Maybe, but it felt like this was always the one they needed to knock out before Spring Training.

Cherington and manager Derek Shelton have mentioned the need to evaluate their own players, essentially figuring out who will and won’t be a part of the core they build around, but it was clear that Marte would be a free agent by the time they’re realistically competitive again. He’s still a very good player, but this offseason probably represented the peak of Marte’s remaining value -- and that might not be the case for anybody else on the roster.

The Pirates' pitchers should be able to improve across the board under a new pitching coach, especially considering how many of them were injured last year. Josh Bell and Adam Frazier can display more consistency. Polanco’s health makes him a question mark.

And there are some players, Cherington said, who will still be on board when the Pirates expect to contend again. (That’s part of the reason he won’t use the word “rebuild.”) He wouldn’t set a timeline, but it’s fair to assume that group includes Reynolds, Mitch Keller, Kevin Newman, Cole Tucker, Ke’Bryan Hayes and so on.

Cherington made it sound like the Pirates aren’t done adding to their roster before Spring Training, but this might be their only major subtraction.

“I am hopeful that we’ll add to the group in some way before we get to Bradenton. I don’t anticipate anything happening in the other direction,” Cherington said. “We never say never. You have to keep your phone on, but I don’t anticipate anything happening between now and when we’re together in Bradenton.”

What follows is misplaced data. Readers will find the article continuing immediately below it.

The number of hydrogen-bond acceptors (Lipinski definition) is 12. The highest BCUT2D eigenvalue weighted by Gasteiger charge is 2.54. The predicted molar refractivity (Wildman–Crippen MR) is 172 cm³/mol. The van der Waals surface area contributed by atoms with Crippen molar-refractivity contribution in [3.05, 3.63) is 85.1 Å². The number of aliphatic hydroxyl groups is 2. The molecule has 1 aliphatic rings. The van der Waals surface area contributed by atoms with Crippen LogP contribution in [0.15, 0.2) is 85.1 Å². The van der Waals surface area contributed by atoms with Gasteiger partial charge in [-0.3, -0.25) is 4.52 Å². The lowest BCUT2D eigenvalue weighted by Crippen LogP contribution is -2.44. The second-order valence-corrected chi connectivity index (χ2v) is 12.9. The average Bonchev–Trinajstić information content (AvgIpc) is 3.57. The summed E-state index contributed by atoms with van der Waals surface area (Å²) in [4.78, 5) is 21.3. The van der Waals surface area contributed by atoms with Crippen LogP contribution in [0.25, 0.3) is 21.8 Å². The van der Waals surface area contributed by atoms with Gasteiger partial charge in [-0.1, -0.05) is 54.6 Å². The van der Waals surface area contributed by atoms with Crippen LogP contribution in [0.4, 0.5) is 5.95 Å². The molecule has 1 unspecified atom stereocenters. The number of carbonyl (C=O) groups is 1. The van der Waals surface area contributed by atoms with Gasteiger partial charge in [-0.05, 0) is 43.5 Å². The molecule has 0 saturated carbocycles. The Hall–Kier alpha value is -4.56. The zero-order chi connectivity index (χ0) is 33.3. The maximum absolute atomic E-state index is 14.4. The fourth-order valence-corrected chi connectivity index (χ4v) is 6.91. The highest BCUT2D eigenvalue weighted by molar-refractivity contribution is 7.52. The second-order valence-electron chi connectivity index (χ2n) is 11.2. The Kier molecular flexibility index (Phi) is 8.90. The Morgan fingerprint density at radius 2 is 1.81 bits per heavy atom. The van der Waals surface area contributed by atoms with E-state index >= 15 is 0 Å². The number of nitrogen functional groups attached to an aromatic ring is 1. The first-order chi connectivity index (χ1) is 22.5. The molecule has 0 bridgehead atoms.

What does this mean for the payroll? What happens to Marte’s salary?
The Pirates’ projected Opening Day payroll is around $50 million -- as low as it’s been since 2012.

They sent the D-backs $1.5 million of Marte’s $11.5 million salary, and Cherington said the remainder of Marte’s salary “will be reallocated back into the team.” But he didn’t say that it will all go back into the 2020 Major League payroll. Ideally, it’ll be used to fortify their roster when they’re on the verge of contending again.

“We need to look opportunistically at when is the best time to put that money back into the team, and that’ll be done strictly through the lens of what gives us the best chance to win,” Cherington said. “There’s the ability to move that money back into the team at different points, depending on when the opportunities are, but certainly confident that it’ll be reallocated back into the team.”

Adam Berry has covered the Pirates for MLB.com since 2015. Follow him on Twitter and Facebook and read his blog.